• Are a U.S. citizen
• Meet your state’s residency requirements
• Are 18+ years old (BTW, in most states you can register to vote before you turn 18 if you’ll be 18 by Election Day)
•Are registered to vote by your state’s registration deadline
Each state has its own fine print so make sure you check your state’s election office website, but if it sounds like you are eligible then hop on that registration train! First stop: The General Election on November 3rd.
The electoral college is made up of 538 electors from all 50 states and Washington, D.C. Each state has a certain number of electors based on population — California has almost 40 million people and 55 electoral votes, for instance, while Wyoming has 579,00 people and 3 electoral votes. To win the presidency, a candidate must win at least 270 votes, the majority of the electoral votes.
ELECTORAL VOTE VS. POPULAR VOTE
The popular vote is the number of individual votes cast for a candidate — In 2016 Hillary Clinton won the popular vote with 65,845,063 votes — 2.9 million more than Donald Trump. BUT individual votes don’t elect the president — electoral votes do. It’s a winner takes all system, not majority rules.
WINNER TAKES ALL
When you vote, you are voting for where your state’s electoral votes will go. For example, in 2012 4 million Californians voted for Mitt Romney, but Barack Obama had more votes, so her took all 55 electoral votes. When it comes to states, winner takes all.
The winner takes all approach is what creates the two party system: voters can’t afford to waste their vote, so they stop voting for people who reflect their values and start voting for candidates they think can win…. So we end up with a 2 party system.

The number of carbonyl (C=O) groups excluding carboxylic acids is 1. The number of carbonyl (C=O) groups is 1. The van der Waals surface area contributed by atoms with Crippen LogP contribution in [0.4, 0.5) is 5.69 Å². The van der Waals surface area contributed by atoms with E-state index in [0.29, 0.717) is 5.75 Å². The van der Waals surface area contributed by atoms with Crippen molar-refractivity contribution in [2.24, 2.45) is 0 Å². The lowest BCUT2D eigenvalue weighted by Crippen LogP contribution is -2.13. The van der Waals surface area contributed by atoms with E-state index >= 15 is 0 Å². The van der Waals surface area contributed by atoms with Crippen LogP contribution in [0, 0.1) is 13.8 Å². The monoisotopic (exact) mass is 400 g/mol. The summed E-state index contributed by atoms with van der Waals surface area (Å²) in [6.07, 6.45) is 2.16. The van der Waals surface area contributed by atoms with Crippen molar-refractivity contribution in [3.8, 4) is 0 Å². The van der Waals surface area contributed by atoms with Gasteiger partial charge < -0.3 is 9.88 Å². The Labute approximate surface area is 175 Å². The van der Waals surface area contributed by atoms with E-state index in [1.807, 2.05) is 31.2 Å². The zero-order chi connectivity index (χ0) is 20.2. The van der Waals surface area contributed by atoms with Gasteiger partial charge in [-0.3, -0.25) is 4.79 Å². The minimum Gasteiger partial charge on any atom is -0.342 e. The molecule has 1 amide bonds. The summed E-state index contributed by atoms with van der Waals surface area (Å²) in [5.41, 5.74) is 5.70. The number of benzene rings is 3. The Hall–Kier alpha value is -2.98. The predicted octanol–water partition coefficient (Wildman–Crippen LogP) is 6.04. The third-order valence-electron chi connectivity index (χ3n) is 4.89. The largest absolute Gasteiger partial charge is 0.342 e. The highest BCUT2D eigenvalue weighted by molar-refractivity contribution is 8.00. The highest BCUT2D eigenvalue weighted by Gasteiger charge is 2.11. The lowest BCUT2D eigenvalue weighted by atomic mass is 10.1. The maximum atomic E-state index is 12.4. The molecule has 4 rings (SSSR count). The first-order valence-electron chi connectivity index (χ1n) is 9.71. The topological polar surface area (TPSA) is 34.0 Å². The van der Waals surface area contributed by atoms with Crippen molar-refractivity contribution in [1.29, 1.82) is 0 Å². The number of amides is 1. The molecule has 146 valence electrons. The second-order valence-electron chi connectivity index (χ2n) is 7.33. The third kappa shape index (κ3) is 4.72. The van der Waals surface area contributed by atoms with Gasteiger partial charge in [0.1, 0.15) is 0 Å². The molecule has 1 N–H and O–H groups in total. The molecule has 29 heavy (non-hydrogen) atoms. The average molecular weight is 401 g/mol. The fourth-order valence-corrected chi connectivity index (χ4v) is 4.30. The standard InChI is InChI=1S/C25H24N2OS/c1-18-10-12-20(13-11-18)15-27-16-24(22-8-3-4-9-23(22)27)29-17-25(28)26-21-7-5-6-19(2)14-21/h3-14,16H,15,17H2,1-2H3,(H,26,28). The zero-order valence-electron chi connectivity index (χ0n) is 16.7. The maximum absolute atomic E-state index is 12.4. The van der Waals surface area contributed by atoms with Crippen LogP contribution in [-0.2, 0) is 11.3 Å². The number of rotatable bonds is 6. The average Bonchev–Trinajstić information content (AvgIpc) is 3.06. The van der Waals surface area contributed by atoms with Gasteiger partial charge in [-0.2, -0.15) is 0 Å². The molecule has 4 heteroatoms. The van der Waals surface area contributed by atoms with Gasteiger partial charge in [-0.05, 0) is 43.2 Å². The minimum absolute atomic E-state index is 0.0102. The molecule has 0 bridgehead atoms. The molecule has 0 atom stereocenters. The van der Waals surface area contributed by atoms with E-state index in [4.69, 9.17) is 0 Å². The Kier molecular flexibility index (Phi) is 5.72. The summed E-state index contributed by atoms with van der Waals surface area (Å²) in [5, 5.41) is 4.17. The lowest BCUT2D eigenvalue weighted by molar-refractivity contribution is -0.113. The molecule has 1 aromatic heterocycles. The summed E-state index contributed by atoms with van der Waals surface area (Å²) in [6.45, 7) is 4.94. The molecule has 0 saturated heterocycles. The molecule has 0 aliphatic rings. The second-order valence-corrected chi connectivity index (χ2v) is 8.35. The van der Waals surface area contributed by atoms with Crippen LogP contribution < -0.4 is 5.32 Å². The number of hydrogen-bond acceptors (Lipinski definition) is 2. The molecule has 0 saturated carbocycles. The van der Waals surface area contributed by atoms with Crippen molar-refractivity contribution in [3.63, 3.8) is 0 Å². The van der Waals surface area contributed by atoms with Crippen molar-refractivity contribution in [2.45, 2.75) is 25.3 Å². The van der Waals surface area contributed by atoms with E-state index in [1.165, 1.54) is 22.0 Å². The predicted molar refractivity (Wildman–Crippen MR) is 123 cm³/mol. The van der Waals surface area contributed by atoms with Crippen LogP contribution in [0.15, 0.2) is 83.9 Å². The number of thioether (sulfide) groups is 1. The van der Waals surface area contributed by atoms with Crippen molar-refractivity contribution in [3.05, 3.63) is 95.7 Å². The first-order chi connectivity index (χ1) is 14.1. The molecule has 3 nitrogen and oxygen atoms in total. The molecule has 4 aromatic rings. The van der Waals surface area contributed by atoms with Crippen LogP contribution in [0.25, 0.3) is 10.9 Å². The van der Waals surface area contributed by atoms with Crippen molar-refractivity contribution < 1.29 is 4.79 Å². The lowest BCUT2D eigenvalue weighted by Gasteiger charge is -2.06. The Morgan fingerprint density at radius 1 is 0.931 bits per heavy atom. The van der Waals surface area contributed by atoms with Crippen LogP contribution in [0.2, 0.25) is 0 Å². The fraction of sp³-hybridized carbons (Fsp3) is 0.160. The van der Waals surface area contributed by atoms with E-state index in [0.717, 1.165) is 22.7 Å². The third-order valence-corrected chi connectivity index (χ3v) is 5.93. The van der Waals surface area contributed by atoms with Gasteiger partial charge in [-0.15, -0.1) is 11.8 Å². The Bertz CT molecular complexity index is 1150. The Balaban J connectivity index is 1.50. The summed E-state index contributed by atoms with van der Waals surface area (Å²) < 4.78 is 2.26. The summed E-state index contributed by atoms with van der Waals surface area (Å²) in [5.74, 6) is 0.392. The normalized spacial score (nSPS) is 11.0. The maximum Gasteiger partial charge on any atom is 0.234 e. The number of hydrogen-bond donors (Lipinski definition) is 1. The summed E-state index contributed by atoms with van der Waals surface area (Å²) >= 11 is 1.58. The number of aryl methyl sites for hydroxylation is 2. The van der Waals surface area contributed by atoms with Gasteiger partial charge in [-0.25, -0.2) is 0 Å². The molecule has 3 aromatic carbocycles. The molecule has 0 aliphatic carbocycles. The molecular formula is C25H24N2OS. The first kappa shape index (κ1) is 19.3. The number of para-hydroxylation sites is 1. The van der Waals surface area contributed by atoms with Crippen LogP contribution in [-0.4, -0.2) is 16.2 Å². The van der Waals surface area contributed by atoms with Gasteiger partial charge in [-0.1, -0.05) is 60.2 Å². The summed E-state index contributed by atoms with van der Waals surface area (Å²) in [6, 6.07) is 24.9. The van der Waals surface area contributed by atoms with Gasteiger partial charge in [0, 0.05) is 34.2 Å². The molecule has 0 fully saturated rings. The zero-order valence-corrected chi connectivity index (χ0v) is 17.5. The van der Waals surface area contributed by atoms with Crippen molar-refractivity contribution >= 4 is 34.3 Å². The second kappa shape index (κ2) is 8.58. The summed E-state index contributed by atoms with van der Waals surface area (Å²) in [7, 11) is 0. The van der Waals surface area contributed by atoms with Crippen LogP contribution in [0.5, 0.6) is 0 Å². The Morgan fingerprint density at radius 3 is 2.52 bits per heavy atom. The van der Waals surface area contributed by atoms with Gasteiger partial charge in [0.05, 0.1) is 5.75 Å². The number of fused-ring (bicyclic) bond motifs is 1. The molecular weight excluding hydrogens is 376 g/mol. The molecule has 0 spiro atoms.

November 3rd is the new Earth Day. Because whatever side of the political spectrum you fall on, the environment matters — clean air, running water, and healthy forests should be a priority for all Earth dwellers (that’s you). And since we live in a democracy where we elect people to make decisions on our behalf, voting for candidates committed to environmental causes matters, too.
The Environmental Protection Agency is a branch of the US government tasked with environmental protection matters; its administrator is nominated by the President and confirmed by a vote in the Senate (2 positions you can vote for). Since 2017, the EPA has set out to reverse over 100 environmental rules — and guess who’s challenging them? State, county, and city governments (yep, more positions you vote for).
18 million+ youth are eligible to vote in the 2020 November elections, but historically only 1 in 5 turn out to vote. So if you know any 18-25 year olds, encourage them to register and vote like their future depends on it — because it sure does.
Think global, ACT LOCAL. As exciting and important as national elections are, your local elections typically have a more immediate impact on your day to day life. Here’s a quick breakdown on what you might see on your local ballot on November 3rd.
Everyone lives in a county so you’ll definitely see some of these on your ballot. Counties encompass a number of neighboring towns (Bridges of Madison COUNTY, anyone?), and each county has a central infrastructure and administration that takes care of things like land and water usage, emergency response, and the budget. Here are some of the elected positions at the county:
Board of Supervisors – 5 regional members who oversee all county operations and manage the budget
County Auditor – Oversees the county’s finances
County Engineer – Responsible for transportation and public works